When Boston College travels to Las Cruces for the program’s first game against New Mexico State Saturday, the Eagles will encounter a familiar face: Aggies coach Doug Martin, who last season served as BC’s offensive coordinator.
“We worked together last year and he helped to develop me as a quarterback,’’ said BC’s Chase Rettig, who counted Martin as the fourth of five offensive coordinators he’s had in four seasons at the Heights.
“When I see him I’m sure I’ll say hello to him,’’ Rettig said. “But the big thing is that you’ve got to get ready for this weekend’s game and all that — you just have to keep it on the outside, I guess.’’
Martin will bring some counter-intelligence to the table, having been acquainted with some of BC’s biggest offensive weapons. He’s worked with players such as Rettig, senior wideout Alex Amidon, who established season school records for receptions (78) and receiving yards (1,210) during Martin’s tenure, and Andre Williams, the Atlantic Coast Conference’s leading rusher.
Rettig is not concerned in the least about Martin’s familiarity with BC’s personnel.
“I think people know what we’re trying to do every game,’’ he said, no doubt referring to BC’s commitment to the running game.
This season, the Eagles have made no secret of the fact they intend to feed Williams every chance they can in establishing one of the league’s most punishing running attacks that averages 179.0 yards per game. Facing a 1-8 New Mexico State squad that ranks last in the nation in rushing defense, allowing 312.1 yards per game, it’s likely BC will feed the Aggies a heavy dosage of Williams.
“Andre was there last year when I was there and he was hurt a little bit but he’s a solid back,’’ Martin said. “He’s a good ACC back, and he’s having a tremendous year. I know one thing: You don’t want to hit him up high. You hit him up high and he’s going to go right through you. So it’s going to be critical to get hats around the ball.’’
Said Williams, “I really don’t think we’re going to try to do anything different. Our offense is predicated on running the ball and we’re going to do it to the best of our ability.’’
In BC’s 34-27 victory over Virginia Tech last Saturday, Williams ran roughshod over the Hokies’ third-ranked defense, which was fifth in the nation against the rush. Williams ran for 166 yards and a pair of scores, including a 62-yarder that broke the Hokies’ will.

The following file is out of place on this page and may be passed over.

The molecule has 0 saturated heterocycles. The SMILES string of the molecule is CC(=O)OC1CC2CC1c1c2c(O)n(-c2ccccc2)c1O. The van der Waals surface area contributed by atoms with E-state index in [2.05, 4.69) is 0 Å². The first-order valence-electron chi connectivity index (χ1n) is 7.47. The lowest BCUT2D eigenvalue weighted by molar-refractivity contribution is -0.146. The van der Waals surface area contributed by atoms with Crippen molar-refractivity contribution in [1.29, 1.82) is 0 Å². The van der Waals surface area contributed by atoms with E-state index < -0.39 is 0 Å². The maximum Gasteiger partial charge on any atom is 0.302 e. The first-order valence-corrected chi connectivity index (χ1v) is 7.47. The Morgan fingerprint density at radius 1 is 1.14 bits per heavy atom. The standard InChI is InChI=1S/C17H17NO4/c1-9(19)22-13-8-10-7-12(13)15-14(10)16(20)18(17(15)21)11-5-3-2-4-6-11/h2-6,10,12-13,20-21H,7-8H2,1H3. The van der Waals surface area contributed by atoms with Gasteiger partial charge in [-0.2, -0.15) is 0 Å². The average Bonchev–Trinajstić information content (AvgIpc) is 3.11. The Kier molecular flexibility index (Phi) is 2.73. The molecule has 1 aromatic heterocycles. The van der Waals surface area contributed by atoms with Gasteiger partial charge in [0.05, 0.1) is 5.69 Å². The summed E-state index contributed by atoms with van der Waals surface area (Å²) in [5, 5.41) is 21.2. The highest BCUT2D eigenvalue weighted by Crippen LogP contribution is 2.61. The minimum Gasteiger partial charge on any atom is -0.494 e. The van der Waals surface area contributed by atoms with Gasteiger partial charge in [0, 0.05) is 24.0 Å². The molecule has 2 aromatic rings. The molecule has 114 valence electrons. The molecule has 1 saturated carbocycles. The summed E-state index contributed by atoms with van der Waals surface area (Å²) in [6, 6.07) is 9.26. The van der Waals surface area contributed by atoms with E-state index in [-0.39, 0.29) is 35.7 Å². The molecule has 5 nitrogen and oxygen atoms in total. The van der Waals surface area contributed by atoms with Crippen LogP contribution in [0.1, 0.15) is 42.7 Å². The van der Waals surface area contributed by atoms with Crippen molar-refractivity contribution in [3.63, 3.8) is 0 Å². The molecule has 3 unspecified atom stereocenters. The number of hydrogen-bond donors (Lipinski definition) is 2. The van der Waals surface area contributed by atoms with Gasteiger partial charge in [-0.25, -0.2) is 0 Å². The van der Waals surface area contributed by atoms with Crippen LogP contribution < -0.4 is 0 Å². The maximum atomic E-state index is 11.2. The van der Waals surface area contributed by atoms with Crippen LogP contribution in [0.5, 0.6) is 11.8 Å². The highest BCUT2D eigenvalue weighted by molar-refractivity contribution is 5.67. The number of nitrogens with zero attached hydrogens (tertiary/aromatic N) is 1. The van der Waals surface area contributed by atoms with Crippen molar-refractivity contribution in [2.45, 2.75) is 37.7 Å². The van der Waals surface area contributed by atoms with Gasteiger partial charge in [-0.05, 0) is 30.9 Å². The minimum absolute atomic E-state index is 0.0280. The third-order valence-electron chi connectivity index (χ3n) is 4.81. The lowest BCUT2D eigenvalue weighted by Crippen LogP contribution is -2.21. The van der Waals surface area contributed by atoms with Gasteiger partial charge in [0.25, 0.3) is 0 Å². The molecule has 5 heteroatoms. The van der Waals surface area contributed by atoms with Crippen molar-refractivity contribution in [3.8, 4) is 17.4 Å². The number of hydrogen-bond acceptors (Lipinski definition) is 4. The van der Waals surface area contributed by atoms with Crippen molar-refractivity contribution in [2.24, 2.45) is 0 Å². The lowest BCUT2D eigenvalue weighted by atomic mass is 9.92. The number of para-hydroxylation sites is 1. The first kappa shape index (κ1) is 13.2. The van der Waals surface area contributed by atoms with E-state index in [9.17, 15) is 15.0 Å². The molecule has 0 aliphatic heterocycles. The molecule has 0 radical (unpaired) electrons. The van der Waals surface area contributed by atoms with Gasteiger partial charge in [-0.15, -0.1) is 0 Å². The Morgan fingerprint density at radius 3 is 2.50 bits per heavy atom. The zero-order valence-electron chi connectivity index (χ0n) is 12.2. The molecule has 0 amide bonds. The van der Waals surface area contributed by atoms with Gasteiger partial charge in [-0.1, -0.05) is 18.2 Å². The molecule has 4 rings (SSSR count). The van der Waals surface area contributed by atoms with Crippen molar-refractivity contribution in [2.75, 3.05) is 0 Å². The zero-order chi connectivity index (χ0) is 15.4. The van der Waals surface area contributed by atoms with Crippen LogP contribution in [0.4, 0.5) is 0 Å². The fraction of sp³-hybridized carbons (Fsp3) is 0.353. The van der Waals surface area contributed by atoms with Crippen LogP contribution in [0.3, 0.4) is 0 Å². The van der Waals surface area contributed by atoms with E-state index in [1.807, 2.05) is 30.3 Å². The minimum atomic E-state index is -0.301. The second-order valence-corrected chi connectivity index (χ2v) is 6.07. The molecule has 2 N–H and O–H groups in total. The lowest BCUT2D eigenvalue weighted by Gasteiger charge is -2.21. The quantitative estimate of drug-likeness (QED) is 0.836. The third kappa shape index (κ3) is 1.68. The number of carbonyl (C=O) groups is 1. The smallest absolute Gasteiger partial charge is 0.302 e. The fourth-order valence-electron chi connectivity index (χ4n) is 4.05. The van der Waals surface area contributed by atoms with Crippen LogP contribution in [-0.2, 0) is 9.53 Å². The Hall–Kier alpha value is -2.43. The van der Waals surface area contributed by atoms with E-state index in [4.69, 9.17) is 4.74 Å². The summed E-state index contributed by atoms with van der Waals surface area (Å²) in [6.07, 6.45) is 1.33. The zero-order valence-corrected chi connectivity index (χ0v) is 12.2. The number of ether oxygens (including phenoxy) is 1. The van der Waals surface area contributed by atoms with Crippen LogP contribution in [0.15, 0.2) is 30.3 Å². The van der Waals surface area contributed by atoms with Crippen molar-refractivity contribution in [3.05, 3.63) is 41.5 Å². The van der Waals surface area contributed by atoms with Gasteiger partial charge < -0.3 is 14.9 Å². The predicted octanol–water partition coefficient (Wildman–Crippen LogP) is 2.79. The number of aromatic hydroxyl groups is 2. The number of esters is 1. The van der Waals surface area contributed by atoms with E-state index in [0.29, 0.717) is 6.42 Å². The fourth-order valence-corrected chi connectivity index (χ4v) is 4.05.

New Mexico State, meanwhile, gave up a season-high 541 yards rushing in a 66-17 loss to intrastate rival New Mexico in Albuquerque. The most yards the Aggies have allowed an opposing runner was 167 yards to both San Diego State’s Donne Pumphrey and Rice’s Charles Ross.
“Defensively, we’ve played hard,’’ Martin said. “But our Achilles’ heel is stopping the run, which is going to be really critical to who we’re playing this week.’’
Williams, who has rushed for 1,176 yards and 10 touchdowns this season, was excited about the potential for a banner day against the Aggies’ porous rushing defense.
“It’s exciting,’’ he said. “I’m just making sure I’m watching the film to see where the weaknesses are on the defense to make sure that I’m ready for it on Saturday.’’
When informed that New Mexico State’s Davis Cazares, a 6-foot, 203-pound strong safety, leads the Aggies in tackles with 76, Williams said it was indicative of one thing.
“It means he’s going to be down in the box,’’ Williams said. “But that’s what I’ve been seeing all year, so it’s really nothing different to me.’’
Like Rettig, Williams was not concerned about Martin’s presence on New Mexico State’s sideline.
“He’s not a defensive guy,’’ Williams said. “He was the O-coordinator when he was here, so I’m not really too sure what he can really get from understanding what we were in the past, because we’re a whole different team right now. “